Cruel and unusual punishment does not extend to your parents punishing you by sending you to your room or your boss not giving you the Christmas bonus. The Eighth Amendment only deals with criminal punishment. “The Cruel and Unusual Punishments Clause circumscribes the criminal process in three ways: First, it limits the kinds of punishment that can be imposed on those convicted of crimes; second, it proscribes punishment grossly disproportionate to the severity of the crime; and third, it imposes substantive limits on what can be made criminal and punished as such.”
Right to a Trial by Jury
Colonists had a fear of the power of an unjust court, as many had left their country of origin to escape persecution. A trial by jury is considered an independent deliberative body that can make up their minds outside of the pressure of the court.
Protection from Double Jeopardy
The double jeopardy clause of the Fifth Amendment is designed to protect citizens from their government. State and federal governments generally have more assets than the defendant. Double jeopardy keeps the government from using its superior resources to harass a citizen with multiple prosecutions.
Right to Remain Silent
The Fifth Amendment protects the right to avoid self-incrimination. When in an interrogation with authority figures like the police or government, private citizens could feel pressured to speak. This right protects people from being compelled to give testimony that could incriminate them, which is not the same as saying that a person has a right to silence at all times. One should also be aware that silence may imply guilt in some cases.
Right to Citizenship
The Fourteenth Amendment guarantees that all persons born or naturalized in the United States are citizens. A person without citizenship and nationality loses many of the protections and benefits of their nation. This amendment became necessary when states were not giving citizenship to freed slaves. Today, we have to reaffirm this right for children of immigrants who have been born on U.S. soil.
Equal Protection Under the Law
The Fourteenth Amendment protects civil rights by not allowing states to treat people of different races, classes, or religions differently. When we look back on history, when segregation wasn’t only allowed but enforced by law, it’s clear why equal protection is a right worth fighting for.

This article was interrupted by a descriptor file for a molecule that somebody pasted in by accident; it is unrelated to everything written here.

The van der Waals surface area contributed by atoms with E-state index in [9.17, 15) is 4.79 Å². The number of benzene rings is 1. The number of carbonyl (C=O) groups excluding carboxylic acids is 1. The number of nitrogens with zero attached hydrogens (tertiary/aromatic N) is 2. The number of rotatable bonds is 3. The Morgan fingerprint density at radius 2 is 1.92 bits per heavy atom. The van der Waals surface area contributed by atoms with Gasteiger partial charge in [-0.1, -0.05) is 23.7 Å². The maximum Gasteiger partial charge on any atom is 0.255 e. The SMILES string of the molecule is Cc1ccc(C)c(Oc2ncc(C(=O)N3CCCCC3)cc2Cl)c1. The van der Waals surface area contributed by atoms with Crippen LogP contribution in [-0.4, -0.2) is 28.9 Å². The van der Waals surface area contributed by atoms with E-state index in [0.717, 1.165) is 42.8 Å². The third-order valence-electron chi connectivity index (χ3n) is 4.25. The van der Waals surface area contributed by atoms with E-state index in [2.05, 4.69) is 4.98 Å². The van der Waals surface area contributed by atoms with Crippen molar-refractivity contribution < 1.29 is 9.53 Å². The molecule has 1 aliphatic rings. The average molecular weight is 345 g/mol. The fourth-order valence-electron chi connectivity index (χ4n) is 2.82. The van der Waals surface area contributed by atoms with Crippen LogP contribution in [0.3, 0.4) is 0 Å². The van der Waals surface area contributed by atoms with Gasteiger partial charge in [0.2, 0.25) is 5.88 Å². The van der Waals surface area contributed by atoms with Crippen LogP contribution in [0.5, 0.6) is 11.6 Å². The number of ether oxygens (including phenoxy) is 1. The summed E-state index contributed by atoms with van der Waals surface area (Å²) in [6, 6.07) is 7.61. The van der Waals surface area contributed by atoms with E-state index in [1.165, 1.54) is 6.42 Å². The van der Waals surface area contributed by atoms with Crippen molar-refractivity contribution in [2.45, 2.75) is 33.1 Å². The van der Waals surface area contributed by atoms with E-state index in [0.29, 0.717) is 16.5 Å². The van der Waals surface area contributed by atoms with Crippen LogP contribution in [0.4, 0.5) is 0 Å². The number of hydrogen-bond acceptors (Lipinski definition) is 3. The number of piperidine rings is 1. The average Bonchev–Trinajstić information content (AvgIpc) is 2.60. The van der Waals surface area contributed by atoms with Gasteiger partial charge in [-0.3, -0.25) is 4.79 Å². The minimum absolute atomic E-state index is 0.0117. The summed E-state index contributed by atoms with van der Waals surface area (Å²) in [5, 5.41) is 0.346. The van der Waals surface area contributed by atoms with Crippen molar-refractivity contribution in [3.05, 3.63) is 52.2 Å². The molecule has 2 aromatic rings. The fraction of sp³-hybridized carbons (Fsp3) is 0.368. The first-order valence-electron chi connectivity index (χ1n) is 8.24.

Right to Vote
The Fifteenth Amendment guaranteed the right to vote regardless of race or color, and the Nineteenth Amendment extended this right to women. The right to vote gives us the power to maintain a government and policies that work in the best interest of the majority of citizens. Without this right, politicians would be free to do what they wanted without fear of the consequences from the general public, such as being voted out of office.
Abolition of Slavery
The Thirteenth Amendment abolished slavery and involuntary servitude, except as punishment for a crime. Clearly, no one has the right to own or hold any person without consent. Slavery is a dark cloud over American history and history in general, and we have to ensure this never happens again.
Right to Privacy
Everyone has things they would rather not have as public knowledge, including but not limited to health information and what happens in one’s home. Although not explicitly stated in the Constitution, the right to privacy has been inferred from several amendments and is upheld by numerous Supreme Court decisions. If people didn’t have this right, being diagnosed with an ailment could be available to anyone.
Right to Equal Education
This is another one that isn’t explicitly in the Constitution but has been established through court rulings based on the interpretations of the Equal Protection Clause of the Fourteenth Amendment. Equal education keeps a group of people from being held back in society because they were denied educational opportunities.